HR decisions in any organisation are rarely made in isolation. A decision taken by one employee is often influenced by others’ opinions. In Reynolds v CLFIS (UK) Limited, the EAT held it was wrong just to focus on a single decision-maker’s mental processes when considering whether a termination was discriminatory.

Dr Reynolds’ consultancy was terminated by a manager, Mr Gilmour, following internal feedback and a report identifying deficiencies in her services. Dr Reynolds claimed age discrimination.

In direct discrimination claims, tribunals must consider the reason(s) for the treatment complained of. Sometimes the reason is inherent in the act itself (an example given in the case was where someone put up a sign saying 'no blacks admitted') and intention/motive is irrelevant.

Sometimes, the act is not inherently discriminatory but is made so by conscious or unconscious discriminatory motivation/'mental processes'.

The tribunal focussed entirely on Mr Gilmour’s mental processes, finding that the termination was not related to Dr Reynolds' age.

The EAT held that the mental processes of others whose views had a significant influence on the decision should be reviewed for age bias. Relevant factors included:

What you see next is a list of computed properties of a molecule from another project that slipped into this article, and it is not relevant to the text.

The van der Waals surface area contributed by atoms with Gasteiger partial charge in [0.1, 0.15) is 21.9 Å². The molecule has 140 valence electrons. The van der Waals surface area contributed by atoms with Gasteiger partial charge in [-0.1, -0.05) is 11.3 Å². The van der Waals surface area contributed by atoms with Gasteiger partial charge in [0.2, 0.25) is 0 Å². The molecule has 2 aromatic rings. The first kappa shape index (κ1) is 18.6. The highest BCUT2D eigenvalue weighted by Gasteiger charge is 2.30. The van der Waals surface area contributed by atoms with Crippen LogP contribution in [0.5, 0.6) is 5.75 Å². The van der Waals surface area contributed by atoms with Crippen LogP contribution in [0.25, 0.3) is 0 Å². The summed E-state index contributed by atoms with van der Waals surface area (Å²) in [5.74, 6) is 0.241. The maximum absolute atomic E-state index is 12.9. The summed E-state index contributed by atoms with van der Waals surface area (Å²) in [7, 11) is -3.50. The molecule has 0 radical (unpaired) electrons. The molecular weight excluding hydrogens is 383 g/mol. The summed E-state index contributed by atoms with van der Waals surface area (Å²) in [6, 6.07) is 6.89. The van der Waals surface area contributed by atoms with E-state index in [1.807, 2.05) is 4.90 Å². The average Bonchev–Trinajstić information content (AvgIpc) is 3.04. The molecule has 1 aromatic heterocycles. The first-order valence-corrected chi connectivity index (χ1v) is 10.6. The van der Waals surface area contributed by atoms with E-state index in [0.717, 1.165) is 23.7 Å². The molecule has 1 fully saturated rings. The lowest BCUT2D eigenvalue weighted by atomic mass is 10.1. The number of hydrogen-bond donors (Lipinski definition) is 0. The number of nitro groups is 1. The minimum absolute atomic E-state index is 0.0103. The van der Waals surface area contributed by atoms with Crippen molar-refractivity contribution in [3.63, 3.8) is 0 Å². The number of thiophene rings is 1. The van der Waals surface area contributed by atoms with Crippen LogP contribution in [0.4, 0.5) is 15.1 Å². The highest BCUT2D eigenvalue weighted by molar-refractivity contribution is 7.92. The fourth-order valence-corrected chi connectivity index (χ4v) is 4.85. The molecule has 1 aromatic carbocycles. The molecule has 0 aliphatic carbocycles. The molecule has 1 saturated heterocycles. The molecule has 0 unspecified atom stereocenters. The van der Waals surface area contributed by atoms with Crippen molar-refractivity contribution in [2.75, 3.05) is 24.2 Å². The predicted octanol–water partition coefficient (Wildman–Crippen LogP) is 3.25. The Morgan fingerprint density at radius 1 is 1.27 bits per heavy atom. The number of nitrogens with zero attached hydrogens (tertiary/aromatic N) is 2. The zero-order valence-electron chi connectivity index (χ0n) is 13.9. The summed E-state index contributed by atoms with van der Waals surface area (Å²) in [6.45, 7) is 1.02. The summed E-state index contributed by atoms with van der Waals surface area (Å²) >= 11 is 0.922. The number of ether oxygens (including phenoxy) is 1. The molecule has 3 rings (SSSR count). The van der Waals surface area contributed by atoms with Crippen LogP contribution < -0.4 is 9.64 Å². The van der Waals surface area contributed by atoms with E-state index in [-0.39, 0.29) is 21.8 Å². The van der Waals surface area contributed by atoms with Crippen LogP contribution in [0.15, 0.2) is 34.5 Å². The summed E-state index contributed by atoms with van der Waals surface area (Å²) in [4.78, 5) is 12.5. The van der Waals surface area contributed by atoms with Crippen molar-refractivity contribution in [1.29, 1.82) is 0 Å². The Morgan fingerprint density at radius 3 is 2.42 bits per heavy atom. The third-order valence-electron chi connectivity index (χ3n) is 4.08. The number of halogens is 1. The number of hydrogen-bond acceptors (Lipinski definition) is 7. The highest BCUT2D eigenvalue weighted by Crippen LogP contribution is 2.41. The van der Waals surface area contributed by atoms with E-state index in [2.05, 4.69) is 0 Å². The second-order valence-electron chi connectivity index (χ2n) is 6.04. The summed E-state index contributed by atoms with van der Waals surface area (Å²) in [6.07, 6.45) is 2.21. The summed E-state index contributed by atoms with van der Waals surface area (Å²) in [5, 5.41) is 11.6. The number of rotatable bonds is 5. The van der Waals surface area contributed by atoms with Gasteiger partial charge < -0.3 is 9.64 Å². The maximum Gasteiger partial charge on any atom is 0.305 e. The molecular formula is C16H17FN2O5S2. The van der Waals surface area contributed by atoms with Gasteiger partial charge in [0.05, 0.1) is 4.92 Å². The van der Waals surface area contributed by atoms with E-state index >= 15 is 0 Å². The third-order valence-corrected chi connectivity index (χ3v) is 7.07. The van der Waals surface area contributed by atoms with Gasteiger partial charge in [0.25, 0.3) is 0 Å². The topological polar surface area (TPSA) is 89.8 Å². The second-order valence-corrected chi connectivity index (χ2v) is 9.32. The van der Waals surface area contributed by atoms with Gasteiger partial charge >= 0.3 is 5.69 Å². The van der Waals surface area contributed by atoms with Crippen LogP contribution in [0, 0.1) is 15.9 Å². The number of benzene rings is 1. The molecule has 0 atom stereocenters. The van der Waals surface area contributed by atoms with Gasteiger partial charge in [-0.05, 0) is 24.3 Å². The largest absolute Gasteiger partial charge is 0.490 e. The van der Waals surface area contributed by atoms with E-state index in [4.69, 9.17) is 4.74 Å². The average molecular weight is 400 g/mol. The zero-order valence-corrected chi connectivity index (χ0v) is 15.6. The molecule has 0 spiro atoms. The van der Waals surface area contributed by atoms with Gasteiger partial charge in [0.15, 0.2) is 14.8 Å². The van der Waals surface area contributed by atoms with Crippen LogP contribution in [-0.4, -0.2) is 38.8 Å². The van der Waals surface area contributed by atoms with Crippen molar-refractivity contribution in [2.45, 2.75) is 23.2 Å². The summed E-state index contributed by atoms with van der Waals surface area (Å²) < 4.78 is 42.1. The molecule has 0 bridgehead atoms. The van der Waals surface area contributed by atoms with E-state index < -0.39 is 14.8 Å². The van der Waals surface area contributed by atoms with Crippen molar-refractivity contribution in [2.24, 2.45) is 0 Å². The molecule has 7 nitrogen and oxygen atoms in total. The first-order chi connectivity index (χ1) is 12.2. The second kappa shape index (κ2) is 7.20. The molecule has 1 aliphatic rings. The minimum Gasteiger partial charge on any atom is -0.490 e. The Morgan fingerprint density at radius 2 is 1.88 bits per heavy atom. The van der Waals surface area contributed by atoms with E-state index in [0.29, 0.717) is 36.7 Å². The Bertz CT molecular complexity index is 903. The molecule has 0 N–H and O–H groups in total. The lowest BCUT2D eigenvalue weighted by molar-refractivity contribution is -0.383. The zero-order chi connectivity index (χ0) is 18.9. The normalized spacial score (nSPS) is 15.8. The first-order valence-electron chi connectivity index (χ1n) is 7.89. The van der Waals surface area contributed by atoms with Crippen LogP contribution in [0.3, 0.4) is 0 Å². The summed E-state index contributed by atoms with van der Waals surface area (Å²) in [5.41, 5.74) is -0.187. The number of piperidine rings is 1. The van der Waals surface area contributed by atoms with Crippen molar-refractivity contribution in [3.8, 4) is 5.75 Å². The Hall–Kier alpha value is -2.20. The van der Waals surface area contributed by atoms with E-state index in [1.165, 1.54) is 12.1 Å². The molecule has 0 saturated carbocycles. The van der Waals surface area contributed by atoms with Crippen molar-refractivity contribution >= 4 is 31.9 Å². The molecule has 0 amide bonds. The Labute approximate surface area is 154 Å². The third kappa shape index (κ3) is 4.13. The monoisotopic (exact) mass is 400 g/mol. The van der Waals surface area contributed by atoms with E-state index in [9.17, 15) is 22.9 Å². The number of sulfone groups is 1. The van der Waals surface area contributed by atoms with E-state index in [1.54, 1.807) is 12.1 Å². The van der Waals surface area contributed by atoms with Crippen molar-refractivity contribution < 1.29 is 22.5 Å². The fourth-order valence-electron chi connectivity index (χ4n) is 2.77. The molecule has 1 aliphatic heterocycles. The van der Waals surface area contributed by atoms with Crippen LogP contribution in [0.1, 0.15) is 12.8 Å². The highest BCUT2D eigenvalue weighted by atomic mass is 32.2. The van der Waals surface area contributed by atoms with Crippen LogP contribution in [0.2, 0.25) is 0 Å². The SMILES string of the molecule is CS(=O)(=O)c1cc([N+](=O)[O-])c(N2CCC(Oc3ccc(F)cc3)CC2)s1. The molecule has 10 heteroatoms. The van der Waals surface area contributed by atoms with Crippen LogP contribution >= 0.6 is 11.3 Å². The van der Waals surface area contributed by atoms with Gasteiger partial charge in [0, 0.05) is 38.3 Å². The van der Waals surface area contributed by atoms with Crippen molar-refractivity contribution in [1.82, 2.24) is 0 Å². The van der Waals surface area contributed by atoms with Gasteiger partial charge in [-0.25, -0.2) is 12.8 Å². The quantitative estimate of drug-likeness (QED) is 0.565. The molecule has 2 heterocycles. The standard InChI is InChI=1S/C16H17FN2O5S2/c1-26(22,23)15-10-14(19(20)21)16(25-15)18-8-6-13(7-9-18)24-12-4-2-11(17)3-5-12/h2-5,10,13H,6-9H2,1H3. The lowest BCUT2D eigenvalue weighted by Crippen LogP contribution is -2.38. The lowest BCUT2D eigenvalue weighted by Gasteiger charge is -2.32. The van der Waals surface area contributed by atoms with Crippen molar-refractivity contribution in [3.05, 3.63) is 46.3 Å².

• as the burden of proof had shifted, CLFIS had to prove the decision was in no sense whatsoever on the ground of age;
  • the claim was against CLFIS, not the decision-maker; and
  • CLFIS’s liability for discrimination by its employees.

It is logical to take into account significant influencers’ thought processes. This affects who should give evidence in subsequent litigation. In Reynolds, those who prepared the report on which the feedback was based were relevant but what about those they consulted? The EAT said that tribunals can be expected to bring common sense to bear on who is relevant but this may not always be clear-cut.